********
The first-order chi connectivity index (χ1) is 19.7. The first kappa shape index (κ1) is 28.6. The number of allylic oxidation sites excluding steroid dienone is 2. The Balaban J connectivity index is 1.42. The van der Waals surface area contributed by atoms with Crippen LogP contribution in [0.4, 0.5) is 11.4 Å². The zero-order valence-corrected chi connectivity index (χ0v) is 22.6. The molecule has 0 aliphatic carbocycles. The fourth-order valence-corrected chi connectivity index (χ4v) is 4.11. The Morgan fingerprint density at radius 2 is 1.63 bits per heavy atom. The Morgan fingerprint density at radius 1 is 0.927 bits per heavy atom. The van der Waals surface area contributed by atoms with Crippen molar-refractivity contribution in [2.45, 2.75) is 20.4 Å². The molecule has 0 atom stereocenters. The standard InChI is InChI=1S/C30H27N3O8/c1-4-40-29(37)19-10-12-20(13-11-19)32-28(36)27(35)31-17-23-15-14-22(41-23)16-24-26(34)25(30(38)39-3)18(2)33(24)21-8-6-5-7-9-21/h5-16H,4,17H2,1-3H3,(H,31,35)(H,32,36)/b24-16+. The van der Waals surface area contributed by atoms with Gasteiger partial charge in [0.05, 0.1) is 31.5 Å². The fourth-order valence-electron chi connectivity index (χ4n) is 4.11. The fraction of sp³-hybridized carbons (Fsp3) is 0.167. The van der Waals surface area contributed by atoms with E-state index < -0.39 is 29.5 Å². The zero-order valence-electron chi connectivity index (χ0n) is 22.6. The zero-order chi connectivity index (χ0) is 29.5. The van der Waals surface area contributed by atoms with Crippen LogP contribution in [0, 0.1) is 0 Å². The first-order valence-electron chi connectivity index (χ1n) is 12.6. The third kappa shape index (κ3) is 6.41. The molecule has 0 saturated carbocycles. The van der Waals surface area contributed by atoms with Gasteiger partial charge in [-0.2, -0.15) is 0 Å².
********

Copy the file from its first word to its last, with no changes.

The first-order chi connectivity index (χ1) is 19.7. The first kappa shape index (κ1) is 28.6. The number of allylic oxidation sites excluding steroid dienone is 2. The Balaban J connectivity index is 1.42. The van der Waals surface area contributed by atoms with Crippen LogP contribution in [0.4, 0.5) is 11.4 Å². The zero-order valence-corrected chi connectivity index (χ0v) is 22.6. The molecule has 0 aliphatic carbocycles. The fourth-order valence-corrected chi connectivity index (χ4v) is 4.11. The Morgan fingerprint density at radius 2 is 1.63 bits per heavy atom. The Morgan fingerprint density at radius 1 is 0.927 bits per heavy atom. The van der Waals surface area contributed by atoms with Crippen molar-refractivity contribution in [2.45, 2.75) is 20.4 Å². The molecule has 0 atom stereocenters. The standard InChI is InChI=1S/C30H27N3O8/c1-4-40-29(37)19-10-12-20(13-11-19)32-28(36)27(35)31-17-23-15-14-22(41-23)16-24-26(34)25(30(38)39-3)18(2)33(24)21-8-6-5-7-9-21/h5-16H,4,17H2,1-3H3,(H,31,35)(H,32,36)/b24-16+. The van der Waals surface area contributed by atoms with Gasteiger partial charge in [0.05, 0.1) is 31.5 Å². The fourth-order valence-electron chi connectivity index (χ4n) is 4.11. The fraction of sp³-hybridized carbons (Fsp3) is 0.167. The van der Waals surface area contributed by atoms with E-state index < -0.39 is 29.5 Å². The zero-order valence-electron chi connectivity index (χ0n) is 22.6. The zero-order chi connectivity index (χ0) is 29.5. The van der Waals surface area contributed by atoms with Crippen LogP contribution in [0, 0.1) is 0 Å². The first-order valence-electron chi connectivity index (χ1n) is 12.6. The third kappa shape index (κ3) is 6.41. The molecule has 0 saturated carbocycles. The van der Waals surface area contributed by atoms with Gasteiger partial charge in [-0.2, -0.15) is 0 Å².